Take the 2-minute tour ×
Stack Overflow is a question and answer site for professional and enthusiast programmers. It's 100% free, no registration required.

(unimportant background info / motivation)

I was implementing a different version of nub, inspired by the Yesod book's discouragement of using it.

map head . group . sort is more efficient than a call to nub. However, in our case, order is important...

So I set out writing a "better" nub akin to the order-unimportant version. And I ended up with this:

mynub = unsort . map head . groupBy (\x y -> fst x == fst y) . sortBy (comparing fst) . rememberPosition

rememberPosition = flip zip [0..]
unsort = map fst . sortBy (comparing snd)

This certainly does a lot of extra work, but it should be O(n log n) instead of original nub's O(n2). But that's beside the point. The problem is, it's so long! It's really not that complicated, but it's long (and I'm one of those people that hates going wider than 80 columns, or horizontal scrollbars on StackOverflow code blocks).

(the question)

What are better ways in Haskell for expressing long chains of function composition such as this?

share|improve this question
4  
Three important things to note. nub just has an Eq a constraint, and your version has an Ord a constraint. nub works on infinite lists, your version doesn't. Also, nub's worst-case may be worse than your code, but its best case is better than your code. The most significant difference is the Ord a constraint. If you allow that, you can write something more complicated that is O(n log n) worst-case, almost as good as nub in the best case, and works on infinite lists. But it involves non-list data structures. –  Carl Apr 20 '11 at 18:02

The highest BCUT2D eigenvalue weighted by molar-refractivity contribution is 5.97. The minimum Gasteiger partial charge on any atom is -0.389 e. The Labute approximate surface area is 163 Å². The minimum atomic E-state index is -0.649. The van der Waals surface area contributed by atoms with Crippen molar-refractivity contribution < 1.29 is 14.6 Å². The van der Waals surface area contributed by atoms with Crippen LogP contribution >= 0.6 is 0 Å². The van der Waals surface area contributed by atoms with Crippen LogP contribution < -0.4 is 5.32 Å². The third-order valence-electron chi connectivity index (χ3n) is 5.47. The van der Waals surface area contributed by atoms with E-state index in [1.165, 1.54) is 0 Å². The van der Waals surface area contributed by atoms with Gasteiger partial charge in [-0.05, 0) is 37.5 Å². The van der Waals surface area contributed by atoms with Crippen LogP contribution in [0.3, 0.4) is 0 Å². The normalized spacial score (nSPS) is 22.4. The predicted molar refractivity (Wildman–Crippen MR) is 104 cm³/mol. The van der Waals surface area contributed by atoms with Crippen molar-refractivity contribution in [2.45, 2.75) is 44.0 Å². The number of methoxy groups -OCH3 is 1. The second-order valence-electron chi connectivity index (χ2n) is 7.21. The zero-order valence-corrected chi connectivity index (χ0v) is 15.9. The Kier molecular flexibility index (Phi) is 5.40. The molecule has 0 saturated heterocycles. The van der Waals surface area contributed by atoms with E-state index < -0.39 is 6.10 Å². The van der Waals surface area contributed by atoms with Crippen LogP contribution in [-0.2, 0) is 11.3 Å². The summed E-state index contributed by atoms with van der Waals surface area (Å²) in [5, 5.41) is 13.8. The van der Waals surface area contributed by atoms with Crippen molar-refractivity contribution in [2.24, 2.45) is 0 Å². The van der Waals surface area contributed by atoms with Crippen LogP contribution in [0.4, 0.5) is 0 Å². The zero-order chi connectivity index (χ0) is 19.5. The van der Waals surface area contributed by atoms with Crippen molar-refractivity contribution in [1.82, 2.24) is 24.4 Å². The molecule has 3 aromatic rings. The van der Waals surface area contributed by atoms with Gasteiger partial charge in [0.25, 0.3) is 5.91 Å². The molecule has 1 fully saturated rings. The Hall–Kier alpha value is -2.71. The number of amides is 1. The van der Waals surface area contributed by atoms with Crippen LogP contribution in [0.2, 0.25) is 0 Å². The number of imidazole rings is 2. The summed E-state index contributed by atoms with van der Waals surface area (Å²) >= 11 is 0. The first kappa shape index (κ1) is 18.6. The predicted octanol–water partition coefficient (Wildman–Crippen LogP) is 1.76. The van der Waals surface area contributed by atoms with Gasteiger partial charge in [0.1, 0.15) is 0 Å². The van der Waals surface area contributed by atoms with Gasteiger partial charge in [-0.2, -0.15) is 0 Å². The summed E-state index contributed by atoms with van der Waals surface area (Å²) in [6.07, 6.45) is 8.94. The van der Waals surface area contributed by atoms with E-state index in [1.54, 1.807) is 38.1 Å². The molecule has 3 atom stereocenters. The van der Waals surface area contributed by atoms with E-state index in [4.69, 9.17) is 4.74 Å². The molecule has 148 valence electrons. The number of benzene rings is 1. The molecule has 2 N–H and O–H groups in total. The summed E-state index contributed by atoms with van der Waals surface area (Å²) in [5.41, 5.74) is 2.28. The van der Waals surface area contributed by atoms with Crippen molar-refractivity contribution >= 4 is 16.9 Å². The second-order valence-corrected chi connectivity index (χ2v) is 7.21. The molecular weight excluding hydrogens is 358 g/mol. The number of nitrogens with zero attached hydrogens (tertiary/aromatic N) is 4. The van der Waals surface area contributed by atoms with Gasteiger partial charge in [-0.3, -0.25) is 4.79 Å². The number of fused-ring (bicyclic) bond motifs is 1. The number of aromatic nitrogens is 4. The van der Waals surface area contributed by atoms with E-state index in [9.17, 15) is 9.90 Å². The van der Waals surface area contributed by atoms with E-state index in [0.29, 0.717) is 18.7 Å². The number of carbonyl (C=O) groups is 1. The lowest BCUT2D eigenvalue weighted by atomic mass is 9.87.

2 Answers 2

up vote 14 down vote accepted

Break up the line, and use the layout:

mynub = unsort 
      . map head 
      . groupBy ((==) `on` fst)
      . sortBy (comparing fst) 
      . rememberPosition
share|improve this answer

line width is easily solved :)

> mynub = { unsort 
>         . map head 
>         . groupBy (\x y -> fst x == fst y) 
>         . sortBy (comparing fst) 
>         . rememberPosition
>         }

but I'm barely used to reading composition right to left. Top to bottom is a bit much. Arrow or (>>>)=flip (.) looks nicer to me, but I have no idea if it would be idiomatic

> mynub = { rememberPosition
>       >>> sortBy (comparing fst) 
>       >>> groupBy (\x y -> fst x == fst y) 
>       >>> map head 
>       >>> unsort 
>         }
share|improve this answer
1  
(>>>) is somewhat unidiomatic, but is defined in the base library: hackage.haskell.org/packages/archive/base/latest/doc/html/… –  Don Stewart Apr 20 '11 at 4:19
6  
Why the braces? –  Peaker Apr 21 '11 at 12:01

Your Answer

 
discard

By posting your answer, you agree to the privacy policy and terms of service.

Not the answer you're looking for? Browse other questions tagged or ask your own question.